By Alex Bunten | The Charlotte News
Municipal budget could be hybrid of floor votes and Australian ballot by 2017
Approving the municipal budget is one of the biggest decisions the Town of Charlotte faces each year. At the Selectboard meetings of September 14 and 21, the discussion about how the town will vote was lively.
The September 14 Selectboard meeting started with a serendipitous nod to greater town involvement and transparency as it was the first meeting that Vermont Community Access Media, or VCAM, filmed in Town Hall for public consumption. According to Community Programming Manager Elizabeth Rossano, the entire meeting was available both online and through cable by 4 p.m. on September 15. (VCAM was not present for the September 21 hearing.)
And it was an historic meeting to be filmed with the Town of Charlotte pushing forward with a legislative charter that would change a 253-year-old democratic process.
This charter is the result of 126 voters passing an advisory motion at the 2015 Town Meeting for the Selectboard to explore adopting a system that would make the approval of the municipal budget a two-part process. According to the current draft charter document, after the usual Town Meeting, with discussion, amendments and floor votes, if passed, the budget would not be effective until it was voted on by Australian ballot. The date of the Australian ballot vote would be at least 20 days after a posted warning. The Selectboard would not be permitted to change the budget in between the two votes and those who voted on the floor would have to cast their vote a second time.
A first in Vermont, this hybrid system attempts to both keep the teeth in Town Meeting but also open up the democratic process to the many who cannot attend the daytime proceedings for various reasons.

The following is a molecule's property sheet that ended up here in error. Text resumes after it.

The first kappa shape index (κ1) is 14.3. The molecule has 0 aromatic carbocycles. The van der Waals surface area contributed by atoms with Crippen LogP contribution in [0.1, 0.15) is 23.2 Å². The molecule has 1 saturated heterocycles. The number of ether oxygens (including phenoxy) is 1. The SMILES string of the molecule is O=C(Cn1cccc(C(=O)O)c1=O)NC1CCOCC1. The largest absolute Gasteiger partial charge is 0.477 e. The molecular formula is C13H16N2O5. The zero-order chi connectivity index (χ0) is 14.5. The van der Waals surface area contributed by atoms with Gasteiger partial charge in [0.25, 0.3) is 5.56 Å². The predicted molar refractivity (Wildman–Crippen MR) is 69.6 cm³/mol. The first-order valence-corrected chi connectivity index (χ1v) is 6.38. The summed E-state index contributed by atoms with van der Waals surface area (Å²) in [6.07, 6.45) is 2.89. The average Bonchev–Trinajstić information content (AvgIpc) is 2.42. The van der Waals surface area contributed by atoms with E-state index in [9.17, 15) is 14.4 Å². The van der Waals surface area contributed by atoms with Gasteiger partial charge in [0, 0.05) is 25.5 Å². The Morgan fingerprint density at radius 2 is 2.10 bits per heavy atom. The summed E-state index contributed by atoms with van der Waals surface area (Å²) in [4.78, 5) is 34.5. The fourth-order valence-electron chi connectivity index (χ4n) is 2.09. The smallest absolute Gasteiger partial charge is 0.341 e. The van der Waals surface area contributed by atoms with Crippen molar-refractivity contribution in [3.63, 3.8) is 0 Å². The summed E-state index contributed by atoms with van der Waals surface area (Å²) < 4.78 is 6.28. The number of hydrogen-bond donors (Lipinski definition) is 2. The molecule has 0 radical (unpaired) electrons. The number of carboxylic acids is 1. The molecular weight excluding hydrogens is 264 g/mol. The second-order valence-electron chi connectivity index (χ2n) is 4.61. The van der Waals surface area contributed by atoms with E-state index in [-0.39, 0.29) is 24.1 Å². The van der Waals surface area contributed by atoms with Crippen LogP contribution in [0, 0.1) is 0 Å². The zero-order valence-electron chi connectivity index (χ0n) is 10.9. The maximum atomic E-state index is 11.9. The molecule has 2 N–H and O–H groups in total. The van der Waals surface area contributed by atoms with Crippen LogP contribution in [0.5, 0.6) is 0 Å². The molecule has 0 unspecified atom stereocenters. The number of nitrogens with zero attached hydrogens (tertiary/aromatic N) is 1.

Other areas of Vermont host their town meetings at different times to be more inclusive—in the evening or on the weekend. This only changes the group of people attending according to Chairman Lane Morrison. It doesn’t increase the amount of people.
At the hearing on September 14, Selectboard Member Matt Krasnow called the charter an “experiment” and expressed concern that jiggling the foundations of a 253-year-old democratic process could have unintended consequences. As a result, he proposed a three-year sunset clause amendment wherein at the end of three years, an Australian ballot would be held to determine if the new system should be continued. Krasnow said the current system is “functional” and asked, “Do you want a charter for the first time and to irrevocably change the nature and power of direct democracy in perpetuity?”
Patrice Machavern, a Town Meeting Solutions Committee member disagreed with Krasnow’s amendment, saying at the September 21 hearing: “To call [this opportunity] an experiment and say we need to sunset it for that reason…If we go back in time over the past 253 years—the legislature didn’t call it an experiment when they modified and made an amendment to the constitution allowing men who were not land owners to vote. We didn’t have a sunset provision for that because that was an experiment. We didn’t have a sunset provision when women were provided an opportunity to vote.”
The semantics of the sunset clause were hotly debated at the September 21 hearing.
Lynne Jaunich, a member of TMSC, said, “it’s a matter of attitude,” preferring the clause to stay in effect unless challenged by the town. Whereas Krasnow supported a clause that would allow the new system to lapse unless re-affirmed by the town.
Valerie Graham, a TMSC member, expressed her concern about the charter in general and said at the September 14 meeting, “To me the danger is that if we don’t do something like this, that we’ve talked about and that the town has approved, somebody is going to come in with a petition that you cannot ignore, saying you are to vote—turn this to an Australian ballot. Town meeting is gone. So this is strictly a compromise. That we are toying with town government but we’re managing to keep Town Meeting, which to me is supremely important.”
After a long discussion at the September 14 meeting, Krasnow’s motion to explore language of a sunset clause was approved by a 3-2 vote. At the September 21 meeting, the Selectboard approved the sunset provision by a 4-0 vote. November 3 was set as the date for the special Australian ballot on the charter to be held in the CCS Multi-Purpose Room. October 26 will be the second hearing on the charter. The town is encouraged to attend.